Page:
Copyright ©Julie Goodnight 2000. All Rights Reserved. No part of this website may be reproduced without owner’s express consent.

Talk About Tack: Understanding Bits– Myler

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Question Category: Talk about Tack

Question: Dear Julie,

My question to you is what is your opinion of Myler bits? I came across a book recently that talked about the Myler comfort snaffle. I was surprised to learn that not all snaffles are exactly what they are supposed to be. The reason I’m asking is my horse Montana is in a D-ring snaffle. I have noticed at times him pulling the reins and opening his mouth. Even when I put him in the round pen with saddle and head stall on he does the same thing and I’m not even on him. It seems to me that it’s bothering him more and more. From what I read, snaffles can keep a horse from swallowing because of the pressure on the tongue. I keep checking my hands to make sure they are not harsh. I even notice it when his head is down and he’s relaxed like Western pleasure…he still opens and gaps his mouth, pulls the reins and goes sideways. I have been working on changing some of his habits from before I had him. Who ever had him before used to put lots of pressure on his mouth so he’d rout out. He’s come a long way from doing that; I just want to make sure I haven’t missed something or over looked anything. There are so many bits on the market how does one decide which is best? If you have any ideas I’d appreciate it. Thanks so much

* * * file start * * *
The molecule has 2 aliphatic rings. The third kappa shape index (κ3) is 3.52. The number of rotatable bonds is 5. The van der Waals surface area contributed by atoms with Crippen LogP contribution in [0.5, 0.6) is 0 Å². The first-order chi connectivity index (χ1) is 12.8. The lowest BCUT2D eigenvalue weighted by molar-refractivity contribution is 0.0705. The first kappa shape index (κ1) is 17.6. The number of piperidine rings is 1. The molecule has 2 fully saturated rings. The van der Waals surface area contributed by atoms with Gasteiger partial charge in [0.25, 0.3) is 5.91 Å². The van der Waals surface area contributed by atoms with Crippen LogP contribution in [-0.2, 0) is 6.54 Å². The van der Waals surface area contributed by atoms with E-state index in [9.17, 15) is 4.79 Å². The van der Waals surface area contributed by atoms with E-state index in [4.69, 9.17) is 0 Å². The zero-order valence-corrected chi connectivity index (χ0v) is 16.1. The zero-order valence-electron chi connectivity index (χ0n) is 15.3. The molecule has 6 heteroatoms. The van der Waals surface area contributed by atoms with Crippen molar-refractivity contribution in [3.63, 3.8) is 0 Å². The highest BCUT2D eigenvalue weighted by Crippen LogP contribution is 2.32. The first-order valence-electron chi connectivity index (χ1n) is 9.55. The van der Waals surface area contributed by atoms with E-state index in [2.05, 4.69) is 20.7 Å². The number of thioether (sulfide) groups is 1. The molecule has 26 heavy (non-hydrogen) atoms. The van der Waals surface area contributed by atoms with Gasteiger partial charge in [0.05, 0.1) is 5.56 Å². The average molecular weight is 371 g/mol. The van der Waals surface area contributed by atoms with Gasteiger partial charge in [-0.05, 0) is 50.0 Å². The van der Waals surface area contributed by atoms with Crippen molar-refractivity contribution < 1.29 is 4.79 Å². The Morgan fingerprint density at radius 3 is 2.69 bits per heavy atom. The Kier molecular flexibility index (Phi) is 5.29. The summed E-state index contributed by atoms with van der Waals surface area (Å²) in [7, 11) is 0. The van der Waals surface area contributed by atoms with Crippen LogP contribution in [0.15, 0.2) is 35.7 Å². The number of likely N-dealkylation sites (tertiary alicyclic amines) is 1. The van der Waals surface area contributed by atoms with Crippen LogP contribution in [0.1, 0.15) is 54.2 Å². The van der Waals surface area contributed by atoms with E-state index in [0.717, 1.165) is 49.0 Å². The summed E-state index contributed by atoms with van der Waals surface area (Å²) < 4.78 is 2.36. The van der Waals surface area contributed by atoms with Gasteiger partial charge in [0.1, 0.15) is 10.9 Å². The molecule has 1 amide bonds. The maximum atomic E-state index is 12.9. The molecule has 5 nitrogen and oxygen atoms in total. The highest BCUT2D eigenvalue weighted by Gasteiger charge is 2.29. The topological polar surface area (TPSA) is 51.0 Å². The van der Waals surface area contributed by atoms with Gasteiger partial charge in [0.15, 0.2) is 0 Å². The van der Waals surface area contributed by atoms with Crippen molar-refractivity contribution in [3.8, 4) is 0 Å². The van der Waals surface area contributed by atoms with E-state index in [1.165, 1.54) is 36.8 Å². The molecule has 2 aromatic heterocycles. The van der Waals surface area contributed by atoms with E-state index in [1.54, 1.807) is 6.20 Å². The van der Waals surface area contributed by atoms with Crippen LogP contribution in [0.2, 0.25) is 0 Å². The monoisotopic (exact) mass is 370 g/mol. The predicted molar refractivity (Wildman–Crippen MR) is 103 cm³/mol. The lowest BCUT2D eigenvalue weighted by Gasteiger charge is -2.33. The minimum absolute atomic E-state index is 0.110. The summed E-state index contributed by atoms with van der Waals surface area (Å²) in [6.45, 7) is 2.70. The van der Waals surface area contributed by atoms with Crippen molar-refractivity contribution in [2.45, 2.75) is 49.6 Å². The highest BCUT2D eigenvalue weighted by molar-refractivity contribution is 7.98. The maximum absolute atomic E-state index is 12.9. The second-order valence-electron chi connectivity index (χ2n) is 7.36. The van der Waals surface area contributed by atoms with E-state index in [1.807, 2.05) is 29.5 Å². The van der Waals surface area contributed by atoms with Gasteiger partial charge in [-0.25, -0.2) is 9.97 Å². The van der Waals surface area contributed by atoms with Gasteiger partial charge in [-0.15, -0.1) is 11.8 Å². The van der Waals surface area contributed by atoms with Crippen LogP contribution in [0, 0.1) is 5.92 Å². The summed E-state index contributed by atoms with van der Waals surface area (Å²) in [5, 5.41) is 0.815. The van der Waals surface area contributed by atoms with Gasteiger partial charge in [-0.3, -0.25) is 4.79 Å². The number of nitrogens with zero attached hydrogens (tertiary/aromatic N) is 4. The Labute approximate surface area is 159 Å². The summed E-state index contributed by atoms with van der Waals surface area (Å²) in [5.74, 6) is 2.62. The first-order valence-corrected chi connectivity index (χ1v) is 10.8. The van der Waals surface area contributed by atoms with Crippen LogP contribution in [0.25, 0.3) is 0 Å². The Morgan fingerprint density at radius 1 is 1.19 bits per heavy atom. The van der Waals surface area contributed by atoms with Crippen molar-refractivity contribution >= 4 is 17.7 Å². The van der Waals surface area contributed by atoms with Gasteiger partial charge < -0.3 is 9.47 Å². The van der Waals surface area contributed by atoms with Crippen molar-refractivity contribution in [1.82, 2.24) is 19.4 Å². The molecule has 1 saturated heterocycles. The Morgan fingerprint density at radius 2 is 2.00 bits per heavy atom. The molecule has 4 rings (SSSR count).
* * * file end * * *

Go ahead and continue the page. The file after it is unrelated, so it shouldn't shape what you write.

Lisa

Answer: Hi Lisa,

There is a lot of confusion about bits and many misconceptions. Many people do not really understand the difference between the two main types of bits, snaffles and curbs (or direct pressure and leverage bits) and many people think a snaffle is automatically mild and a curb is automatically harsh. In reality, nothing can be further from the truth-there are many incredibly harsh snaffles out there and there are many very mild curbs. And the joint in the middle of the bit is not what makes it a snaffle, so a bit with shanks and a jointed mouth piece is not a snaffle-if it has shanks and the reins do not attach directly opposite the mouthpiece, it is not a snaffle (see the Q&A on my website about Tom Thumb bits).